Lastly, after the day’s activities had ended, but before dinner, there came the real life and secret of the man. He went out on the open upper verandah, squatted on a carpet, and was lost in deep meditation for nearly an hour. Meditation, calm and serene at dusk and under an oriental sky, is a thing which can better be experienced than described. His secretary often joined him, although only in keeping with the old adage that a turkey fowl saw a peacock dancing and thinking himself equally beautiful began to unfold its feathers. Or else we would retire, when the need of greater privacy became heavy, to P.B.’s own room and bolt the door from inside. He would then place a green crystal Buddha-head which he brought from China at the far end of the room and switch on the tiny electric bulb which was hidden inside it. The head emanated a phosphorescent greenish light and the eyes appeared mysteriously alive. The whole room had an unearthly subdued light. In its serenity and silence we easily fell into calm, deep, and concentrated meditation.

I wonder how many people realize how absolutely necessary this meditation is for P.B. when such great pressure constantly devolves on his mind in his attempt to encourage, uplift, and enlighten so many individuals as well as the world at large? On occasions, with the magnetic and telepathic influence of P.B. strongly felt, I sometimes forgot all my personal limitations and flew to ethereal heights, leaving my physical moorings in the body and soaring into vast space, with a feeling of oneness with all the universe. My feeble experience was only an echo or reflection of P.B.’s swift winking into an even deeper state. Such joint meditations destroyed all the worries and miseries of life, and brought great peace to my mind and went a long way to develop me spiritually. And a hundred times more was this so when in the immediate presence and under the guidance of P.B.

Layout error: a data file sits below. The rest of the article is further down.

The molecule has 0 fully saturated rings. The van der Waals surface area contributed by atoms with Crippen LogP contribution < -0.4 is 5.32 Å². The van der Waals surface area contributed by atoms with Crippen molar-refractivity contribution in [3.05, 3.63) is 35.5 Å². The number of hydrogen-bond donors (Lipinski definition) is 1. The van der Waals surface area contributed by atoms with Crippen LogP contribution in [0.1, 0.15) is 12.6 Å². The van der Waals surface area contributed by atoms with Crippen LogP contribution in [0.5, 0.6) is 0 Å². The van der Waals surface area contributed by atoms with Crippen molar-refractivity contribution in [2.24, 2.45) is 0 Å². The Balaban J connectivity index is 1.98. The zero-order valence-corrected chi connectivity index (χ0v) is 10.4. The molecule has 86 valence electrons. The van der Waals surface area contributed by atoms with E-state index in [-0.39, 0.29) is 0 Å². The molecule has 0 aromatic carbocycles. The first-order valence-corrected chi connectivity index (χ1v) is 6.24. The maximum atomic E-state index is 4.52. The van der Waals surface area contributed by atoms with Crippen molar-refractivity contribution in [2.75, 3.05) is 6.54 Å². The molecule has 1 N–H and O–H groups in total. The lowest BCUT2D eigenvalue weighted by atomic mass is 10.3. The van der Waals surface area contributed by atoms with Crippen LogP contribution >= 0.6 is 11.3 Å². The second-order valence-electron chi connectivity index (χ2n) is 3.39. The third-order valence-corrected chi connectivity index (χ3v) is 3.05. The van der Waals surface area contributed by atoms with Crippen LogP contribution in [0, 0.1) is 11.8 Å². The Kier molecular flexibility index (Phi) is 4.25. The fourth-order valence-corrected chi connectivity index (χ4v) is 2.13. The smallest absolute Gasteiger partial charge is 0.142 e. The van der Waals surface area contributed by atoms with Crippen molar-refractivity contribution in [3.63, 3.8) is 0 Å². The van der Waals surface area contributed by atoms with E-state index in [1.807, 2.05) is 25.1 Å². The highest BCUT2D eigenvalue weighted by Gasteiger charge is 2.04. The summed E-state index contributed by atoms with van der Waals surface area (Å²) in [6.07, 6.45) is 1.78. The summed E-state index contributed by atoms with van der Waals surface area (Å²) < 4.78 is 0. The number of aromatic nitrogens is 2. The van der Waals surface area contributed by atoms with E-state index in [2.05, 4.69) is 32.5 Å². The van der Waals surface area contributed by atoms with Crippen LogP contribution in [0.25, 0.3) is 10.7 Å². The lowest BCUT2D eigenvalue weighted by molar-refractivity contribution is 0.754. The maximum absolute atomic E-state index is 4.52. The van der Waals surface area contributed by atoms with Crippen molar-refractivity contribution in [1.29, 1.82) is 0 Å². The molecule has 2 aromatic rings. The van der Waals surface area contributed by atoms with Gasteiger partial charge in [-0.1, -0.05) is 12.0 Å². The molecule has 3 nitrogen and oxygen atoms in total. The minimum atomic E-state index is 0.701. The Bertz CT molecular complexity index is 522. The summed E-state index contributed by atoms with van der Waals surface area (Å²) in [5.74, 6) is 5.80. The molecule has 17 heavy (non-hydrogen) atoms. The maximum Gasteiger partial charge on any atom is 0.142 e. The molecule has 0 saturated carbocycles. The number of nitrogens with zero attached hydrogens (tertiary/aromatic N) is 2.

Shall I try to describe to the best of my ability and powers of expression and, as far as I can remember, what happened on one of these nights? I shall not add or take away any idea or thought. I describe it exactly as it appeared and happened to me. It is still fully vivid to me because it is still unforgettable. When late engagements or pressure of work made the evening meditation impossible, it was postponed to midnight. That night at 12 o’clock I went and squatted in the open terrace on a carpet spread on the floor, with P.B. at my side. I began to meditate. When the preliminary portion of slowing down the breath and thoughts was over, I very slowly turned my head to the right, to catch a glimpse of the marble statue-like figure there and inwardly drew some inspiration and strength to carry on in earnest the analysis of the ego or “I-thought”. When that was over I slowly turned back to my original position. I often used to feel sleepy on previous occasions owing to the lateness of the hour. But now I was full of life and energy. With one concentrated thought of all-absorbing force I mentally asked, “Who am I?” Then I felt that I was not the body. I said to myself, “If so, try to forget the body.” A kind of dizziness grew over me and my body appeared to become rigid. I slowly began to feel no sensation in it. I could not move my limbs. Am I sleeping? I thought, “no.” I was fully awake. My head and mind alone seemed to be present. All the portion below the neck seemed to melt away. I tried to open my closed eyes. I was not aware of anything in front of me. The parapet walls and the climbing plant were not there. I saw nothing but space. My mind was soaring high. “What am I?” This question alone remained. I felt I was a mere speck floating in the space, invisible to the eye, having no weight or shape or size, a mere idea or thought, a mere nothingness, but still distinctly conscious. No name, no body, nor anything belonging to this world. I was in that state for a few minutes. Then I slowly became aware of breathing and again became conscious of my body. I came back to myself by degrees. I opened my eyes-yes I could see everything plainly, slowly, but with some pain I turned my head again and saw P.B. He was still in a fixed position. A few seconds more, I moved and shook my body, and then got up. The time was a half hour past midnight.